In my previous blog post I discussed how historic institutions shape contemporary outcomes, long after these institutions have disappeared. More recently, scholars have shown that a similar logic also applies to racial or ethnic inequality. Take Acharya, Blackwell and Sen’s recent research that shows that higher levels of slavery at the county-level before 1865 continues to shape racial attitudes and right-wing support amongst contemporary Southern Whites. They argue that the end of the civil war and the emancipation of Black Americans increased the salience of a white racial identity, and shaped anti-black racism that has persisted through an inter-generational transmission of attitudes on race.

Importantly, they raise three challenges in their study. First, how do we show that ethnic attitudes are not being shaped by the present-day characteristics of ethnic groups such as their size, or their spatial sorting, but instead by the legacies of the past? Second, what are the mechanisms of transmission that connect the past to the present? And third, how do we solve practical challenges in the study of historical legacies? What data will we need to bolster our claims that history matters and how do we establish spatial continuity?

These challenges are even more stark for studying the historic legacies of ethnic cleavages in India. Unlike the well-preserved census records of the 19thcentury US (the 1891 census being an exception as records burned in a fire), the last comprehensive census survey of caste was done in 1931, and recent attempts to ask Indian citizens about caste have been met with political resistance. Additionally, while the Indian census collects a variety of data at the village, sub-district and district levels in India, elections in India take place in totally different state and national electoral districts created under the auspices of an independent election commission. The task of merging historic census data into present-day census data, and then synching them with electoral districts, therefore, presents a daunting task.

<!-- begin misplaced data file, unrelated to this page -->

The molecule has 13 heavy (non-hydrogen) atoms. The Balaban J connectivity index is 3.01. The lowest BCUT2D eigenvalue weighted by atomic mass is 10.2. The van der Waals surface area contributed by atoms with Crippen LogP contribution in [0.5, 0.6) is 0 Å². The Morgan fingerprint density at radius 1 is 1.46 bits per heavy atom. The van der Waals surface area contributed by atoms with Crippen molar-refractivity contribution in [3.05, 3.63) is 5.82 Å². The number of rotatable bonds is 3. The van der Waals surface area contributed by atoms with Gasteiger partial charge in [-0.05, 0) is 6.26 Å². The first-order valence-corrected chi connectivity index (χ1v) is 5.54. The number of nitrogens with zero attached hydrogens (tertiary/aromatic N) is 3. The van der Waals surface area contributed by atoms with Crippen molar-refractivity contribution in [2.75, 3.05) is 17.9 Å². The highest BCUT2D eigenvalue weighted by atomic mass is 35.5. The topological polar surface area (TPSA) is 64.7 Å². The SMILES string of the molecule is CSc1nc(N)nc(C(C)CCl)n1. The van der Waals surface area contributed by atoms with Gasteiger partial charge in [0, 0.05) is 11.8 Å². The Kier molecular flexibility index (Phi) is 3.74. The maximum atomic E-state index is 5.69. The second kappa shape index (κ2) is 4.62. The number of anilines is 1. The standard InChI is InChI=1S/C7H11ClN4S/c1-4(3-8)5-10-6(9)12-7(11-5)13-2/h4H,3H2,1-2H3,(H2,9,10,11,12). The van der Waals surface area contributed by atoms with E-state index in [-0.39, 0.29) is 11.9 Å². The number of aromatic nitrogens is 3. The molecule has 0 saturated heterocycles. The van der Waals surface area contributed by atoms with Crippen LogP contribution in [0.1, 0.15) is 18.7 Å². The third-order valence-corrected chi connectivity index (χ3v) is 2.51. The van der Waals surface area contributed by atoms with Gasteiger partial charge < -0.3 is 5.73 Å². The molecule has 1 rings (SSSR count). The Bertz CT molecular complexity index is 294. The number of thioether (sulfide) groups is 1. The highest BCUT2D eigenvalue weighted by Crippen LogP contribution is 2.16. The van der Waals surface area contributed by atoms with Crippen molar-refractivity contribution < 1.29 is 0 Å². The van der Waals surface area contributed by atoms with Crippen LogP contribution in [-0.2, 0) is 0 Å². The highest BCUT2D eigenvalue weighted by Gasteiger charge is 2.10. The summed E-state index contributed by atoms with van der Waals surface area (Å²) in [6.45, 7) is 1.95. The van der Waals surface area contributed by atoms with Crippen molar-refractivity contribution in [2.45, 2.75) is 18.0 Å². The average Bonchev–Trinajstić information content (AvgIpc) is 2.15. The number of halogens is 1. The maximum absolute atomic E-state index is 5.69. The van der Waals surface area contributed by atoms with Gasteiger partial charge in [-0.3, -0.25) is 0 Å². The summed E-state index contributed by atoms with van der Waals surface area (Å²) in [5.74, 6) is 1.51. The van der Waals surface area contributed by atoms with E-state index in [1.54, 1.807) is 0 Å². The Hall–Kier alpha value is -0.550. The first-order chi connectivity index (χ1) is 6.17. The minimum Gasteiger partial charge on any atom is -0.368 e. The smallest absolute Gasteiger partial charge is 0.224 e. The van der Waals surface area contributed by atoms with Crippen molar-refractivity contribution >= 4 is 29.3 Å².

Even if we tackle the data challenges, how do we begin to measure which identity mattered in a multi-ethnic country like India in that pivotal moment?

The historic shadow of status inequality